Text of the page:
ARCC News – The Lesser-Known Legacy of Frederick Douglass

February 2023

At some point in grade school, millions of American students learn about the life and writings of Frederick Douglass, who became famous for his work as an abolitionist. This introduction often happens as part of Black History Month learning units. In fact, February was chosen as Black History Month because it’s the birth month of both Frederick Douglass and Abraham Lincoln. Yet, the interests and accomplishments of the author best known for Narrative of the Life of Frederick Douglass, an American Slave go well beyond the abolitionist movement.

Did you know, for example, that Douglass was born with his mother’s last name—Bailey—and that he and his wife took their new surname from a character in Sir Walter Scott’s poem The Lady of the Lake? Douglass also had to choose his own estimated birthday, since, as he once wrote, “I do not remember to have ever met a slave who could tell of his birthday.”

Who Was Frederick Douglass?

Douglass is often and rightly recognized for his role in the abolitionist movement. He toured the US, Ireland, and Great Britain as part of his involvement with the American Anti-Slavery Society, speaking about his experiences as a slave. He worked to ensure that the American Civil War would result in the emancipation of slaves, and his values encompassed other important causes as well. Here are some other things you may not have known about the life and legacy of Frederick Douglass.

Literacy Advocate

Most slaves did not have many educational opportunities; in fact, after the slave revolt of 1831, it became illegal in most slave trade states to teach Black Americans to read or write. As a child, Douglass was somewhat fortunate that Mrs. Auld, in whose home he worked, began teaching him to read and write, since she was also teaching her own young son to do so. When her husband forbade her to continue these lessons, Douglass picked up informal components of literacy from the white boys he played with in the streets of Baltimore.

Once he had mastered reading and writing, he began teaching other slaves on these subjects as well. By the age of 16, Douglass was teaching as many as 40 people from other plantations. When Mr. Auld heard about this, he sold Douglass to a particularly cruel slave owner who took pride in trying to break Douglass’s body and spirit. It took 3 escape attempts for him to leave life as a slave behind.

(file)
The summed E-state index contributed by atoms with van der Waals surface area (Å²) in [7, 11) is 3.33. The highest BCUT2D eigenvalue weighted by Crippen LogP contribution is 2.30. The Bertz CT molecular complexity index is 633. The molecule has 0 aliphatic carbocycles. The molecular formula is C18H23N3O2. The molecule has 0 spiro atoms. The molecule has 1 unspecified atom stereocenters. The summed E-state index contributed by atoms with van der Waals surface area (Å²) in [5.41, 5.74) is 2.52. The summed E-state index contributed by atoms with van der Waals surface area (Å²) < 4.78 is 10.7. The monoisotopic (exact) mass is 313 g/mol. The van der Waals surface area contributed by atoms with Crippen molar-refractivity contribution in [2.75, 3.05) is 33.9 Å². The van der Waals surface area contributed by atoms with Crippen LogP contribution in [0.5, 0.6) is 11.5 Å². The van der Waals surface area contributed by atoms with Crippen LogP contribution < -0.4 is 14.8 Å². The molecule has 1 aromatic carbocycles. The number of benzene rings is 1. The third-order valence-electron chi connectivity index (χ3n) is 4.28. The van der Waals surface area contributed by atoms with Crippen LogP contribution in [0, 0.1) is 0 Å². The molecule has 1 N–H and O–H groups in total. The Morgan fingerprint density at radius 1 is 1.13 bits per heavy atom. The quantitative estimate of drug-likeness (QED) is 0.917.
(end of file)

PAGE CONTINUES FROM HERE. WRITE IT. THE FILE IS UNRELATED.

Civil Rights Writer and Educator

His experiences as both hard-knocks student and slave taught Douglass the role of education in empowering Black Americans and other oppressed groups. He understood that enforced ignorance—both lack of education and isolation from the outside world—was a powerful tool for controlling slaves and freed people alike. Consequently, he worked to speak and publish as much as possible to combat this. He wrote 3 autobiographies, gave anti-slavery speeches across the country, and even published his own abolitionist newspaper, The North Star.

All of these were methods of reaching the ears and minds of the largest possible audience in order to empower Black Americans. Even after Emancipation, Douglass shed light on the continuing injustices against freed slaves, teaching others that these were prevalent even in the North. In doing so, he was able to convey news, dispel myths and stereotypes, and educate countless minds about the need and means for racial equality.

Federal Statesman

After the Civil War, Douglass served in various roles with the US government. His federal career included positions as the president of Freedman’s Bank, a board member at Howard University, Minister-Resident and Consul-General to the Republic of Haiti, diplomat to the Dominican Republic, and more. Douglass was the first Black man in the US to hold such prestigious offices.

Women’s Rights Advocate

Douglass also worked with Elizabeth Cady Stanton and Susan B. Anthony to establish the American Equal Rights Association. This organization advocated for all oppressed groups, including women. He was the only African American at the Woman’s Rights Convention of 1848, where he shared his belief that women are born equal to men, writing that “no custom, law, or usage can ever destroy” this fact.

He also gave this speech in 1888 at the International Council of Women, importantly stating first that the women’s suffrage movement should be controlled by women’s voices alone, and that interested men should listen rather than trying to dominate the discourse. Douglass continued to advocate for women’s rights until his death in 1895.

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